Pioneer cemeteries and photography combine, for me, into a series of unanswered questions each time I stroll through the almost always empty cemeteries.
Today, I visited three such cemeteries in the Portland area. All the designated ‘pioneer’ cemeteries were primarily recipients of folks born in the early to mid 1800’s and then their children born around WWI.
I was struck by a few observations for these three cemeteries: they were now surrounded by industrial, commercial enterprises…the designation of ‘pioneer’ seemed lost amid the flow of semi-trucks, transients, strewn beer cans…the trees were old, gnarly and offered privacy to the noisy traffic within a few feet of the Oregon Pioneer headstones.
These old pioneer grave markers are adjacent to this billious yellow tavern and a seedy motel behind it.
As I have noted before, these are not old graves compared to other parts of the country or world. But, for the Oregon Territory these were the early settlers and most names today were unknown to me excepting a very few: Wilkes, Zimmerman, Reynolds. A good outing with a few finds that were poignant or provided images of tragedy.
True pioneers that settled east of Portland (I photographed their home back around Thanksgiving and posted on SwittersB) buried next to a different motel and busy intersection off I-205. Alloy rims and pioneers.
Ann Powell, a Pioneer woman, with view of KMart (Big K) and buses that meet in the parking lot to transport seniors to coastal casinos.
The last remaining child, Ella the middle child of twelve, appears to be the last one of the original pioneer’s offspring.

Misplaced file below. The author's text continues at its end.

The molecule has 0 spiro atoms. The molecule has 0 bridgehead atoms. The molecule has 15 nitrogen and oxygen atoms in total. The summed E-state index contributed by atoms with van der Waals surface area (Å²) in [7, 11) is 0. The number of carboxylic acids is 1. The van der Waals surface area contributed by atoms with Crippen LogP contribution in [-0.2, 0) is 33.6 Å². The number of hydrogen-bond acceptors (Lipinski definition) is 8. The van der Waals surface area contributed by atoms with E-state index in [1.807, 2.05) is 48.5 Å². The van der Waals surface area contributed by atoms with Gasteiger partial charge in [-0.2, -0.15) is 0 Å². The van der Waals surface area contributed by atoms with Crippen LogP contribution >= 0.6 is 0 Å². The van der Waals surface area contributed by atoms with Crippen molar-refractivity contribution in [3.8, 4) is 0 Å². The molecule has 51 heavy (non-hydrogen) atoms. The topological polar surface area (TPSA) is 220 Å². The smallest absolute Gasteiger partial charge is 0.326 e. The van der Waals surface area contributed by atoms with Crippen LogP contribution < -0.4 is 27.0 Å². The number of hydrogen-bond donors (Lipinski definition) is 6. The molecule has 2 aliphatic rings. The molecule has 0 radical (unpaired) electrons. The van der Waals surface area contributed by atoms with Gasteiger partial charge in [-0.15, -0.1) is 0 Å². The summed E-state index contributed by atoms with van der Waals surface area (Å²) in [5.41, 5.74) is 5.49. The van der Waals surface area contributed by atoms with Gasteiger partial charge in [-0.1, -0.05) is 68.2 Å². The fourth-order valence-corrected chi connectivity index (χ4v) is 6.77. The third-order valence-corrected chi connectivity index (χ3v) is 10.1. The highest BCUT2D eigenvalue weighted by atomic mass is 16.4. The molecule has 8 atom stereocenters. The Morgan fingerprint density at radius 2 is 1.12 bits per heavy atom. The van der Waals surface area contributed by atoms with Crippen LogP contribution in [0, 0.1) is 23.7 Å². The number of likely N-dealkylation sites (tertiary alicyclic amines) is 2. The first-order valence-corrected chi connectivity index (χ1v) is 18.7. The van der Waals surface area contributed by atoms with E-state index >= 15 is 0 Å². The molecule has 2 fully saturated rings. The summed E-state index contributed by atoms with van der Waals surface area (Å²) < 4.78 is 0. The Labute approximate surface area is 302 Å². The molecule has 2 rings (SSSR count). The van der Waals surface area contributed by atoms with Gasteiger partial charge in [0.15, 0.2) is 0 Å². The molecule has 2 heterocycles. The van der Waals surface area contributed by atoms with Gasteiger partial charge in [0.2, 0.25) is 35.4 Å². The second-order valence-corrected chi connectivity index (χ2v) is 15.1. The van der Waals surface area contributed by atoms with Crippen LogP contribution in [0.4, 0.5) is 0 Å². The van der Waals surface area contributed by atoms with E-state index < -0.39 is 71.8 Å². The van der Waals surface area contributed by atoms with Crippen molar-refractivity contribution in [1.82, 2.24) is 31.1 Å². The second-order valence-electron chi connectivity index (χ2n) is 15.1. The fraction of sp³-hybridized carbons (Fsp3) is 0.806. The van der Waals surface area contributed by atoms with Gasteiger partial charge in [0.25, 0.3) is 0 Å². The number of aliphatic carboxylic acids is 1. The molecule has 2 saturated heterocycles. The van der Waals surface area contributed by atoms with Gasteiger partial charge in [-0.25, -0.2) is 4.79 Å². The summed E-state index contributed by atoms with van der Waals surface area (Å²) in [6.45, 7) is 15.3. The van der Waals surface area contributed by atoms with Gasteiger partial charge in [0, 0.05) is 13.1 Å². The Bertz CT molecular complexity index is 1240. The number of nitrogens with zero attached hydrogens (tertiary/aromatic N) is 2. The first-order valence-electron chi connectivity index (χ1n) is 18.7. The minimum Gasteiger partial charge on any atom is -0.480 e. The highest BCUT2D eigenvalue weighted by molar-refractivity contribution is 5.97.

These cemetery outings are interesting indeed. I found the usual minimally marked graves (a number) and the unnamed baby’s grave. All these combine, for some reason, to make me marvel and wonder and take the focus away from the cold East wind blowing across these small parcels of history.
The County, in the old days, buried the unidentified in these now Pioneer cemeteries with a number on the marker. It is nice the number stays uncovered and visible. I wonder beyond a ledger with a plot of where each stone is would lead to any details of where did ’45’ die. I doubt there is little more left of that blink of time on earth.
I visited the Powell Grove Cem. (est. 1848), Columbia Pioneer Cem. (est. 1877) and the Columbia Cem. (est. 1857)
“Of all tyrannies, a tyranny sincerely exercised for the good of its victims may be the most oppressive. It would be better to live under robber barons than under omnipotent moral busybodies. The robber baron's cruelty may sometimes sleep, his cupidity may at some point be
satiated; but those who torment us for our own good will torment us without end for they do so with the approval of their own conscience.”